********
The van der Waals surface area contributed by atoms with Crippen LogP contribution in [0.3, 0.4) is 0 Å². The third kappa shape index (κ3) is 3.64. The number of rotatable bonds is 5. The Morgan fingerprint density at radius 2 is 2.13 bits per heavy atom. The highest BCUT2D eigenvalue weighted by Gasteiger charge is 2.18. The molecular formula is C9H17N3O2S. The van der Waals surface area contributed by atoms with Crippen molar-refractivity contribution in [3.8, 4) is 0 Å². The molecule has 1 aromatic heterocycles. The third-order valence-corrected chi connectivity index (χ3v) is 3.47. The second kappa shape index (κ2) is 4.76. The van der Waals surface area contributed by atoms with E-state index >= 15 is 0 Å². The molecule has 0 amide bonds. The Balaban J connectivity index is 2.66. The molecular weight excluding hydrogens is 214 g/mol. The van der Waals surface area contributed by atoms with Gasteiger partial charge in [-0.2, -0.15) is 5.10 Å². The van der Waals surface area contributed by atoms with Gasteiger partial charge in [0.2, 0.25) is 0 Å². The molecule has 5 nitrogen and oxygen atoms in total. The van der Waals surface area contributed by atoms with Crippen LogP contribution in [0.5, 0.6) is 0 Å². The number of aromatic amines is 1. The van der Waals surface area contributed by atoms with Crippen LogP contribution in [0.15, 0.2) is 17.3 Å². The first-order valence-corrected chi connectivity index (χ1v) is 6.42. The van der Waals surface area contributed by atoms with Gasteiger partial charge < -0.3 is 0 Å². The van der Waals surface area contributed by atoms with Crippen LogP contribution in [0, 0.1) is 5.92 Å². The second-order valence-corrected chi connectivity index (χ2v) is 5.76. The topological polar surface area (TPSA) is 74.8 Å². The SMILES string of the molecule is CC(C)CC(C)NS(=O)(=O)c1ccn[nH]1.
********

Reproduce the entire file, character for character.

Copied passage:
The van der Waals surface area contributed by atoms with Crippen LogP contribution in [0.3, 0.4) is 0 Å². The third kappa shape index (κ3) is 3.64. The number of rotatable bonds is 5. The Morgan fingerprint density at radius 2 is 2.13 bits per heavy atom. The highest BCUT2D eigenvalue weighted by Gasteiger charge is 2.18. The molecular formula is C9H17N3O2S. The van der Waals surface area contributed by atoms with Crippen molar-refractivity contribution in [3.8, 4) is 0 Å². The molecule has 1 aromatic heterocycles. The third-order valence-corrected chi connectivity index (χ3v) is 3.47. The second kappa shape index (κ2) is 4.76. The van der Waals surface area contributed by atoms with E-state index >= 15 is 0 Å². The molecule has 0 amide bonds. The Balaban J connectivity index is 2.66. The molecular weight excluding hydrogens is 214 g/mol. The van der Waals surface area contributed by atoms with Gasteiger partial charge in [-0.2, -0.15) is 5.10 Å². The van der Waals surface area contributed by atoms with Gasteiger partial charge in [0.2, 0.25) is 0 Å². The molecule has 5 nitrogen and oxygen atoms in total. The van der Waals surface area contributed by atoms with Crippen LogP contribution in [0.5, 0.6) is 0 Å². The number of aromatic amines is 1. The van der Waals surface area contributed by atoms with Crippen LogP contribution in [0.15, 0.2) is 17.3 Å². The first-order valence-corrected chi connectivity index (χ1v) is 6.42. The van der Waals surface area contributed by atoms with Gasteiger partial charge < -0.3 is 0 Å². The van der Waals surface area contributed by atoms with Crippen LogP contribution in [0, 0.1) is 5.92 Å². The second-order valence-corrected chi connectivity index (χ2v) is 5.76. The topological polar surface area (TPSA) is 74.8 Å². The SMILES string of the molecule is CC(C)CC(C)NS(=O)(=O)c1ccn[nH]1.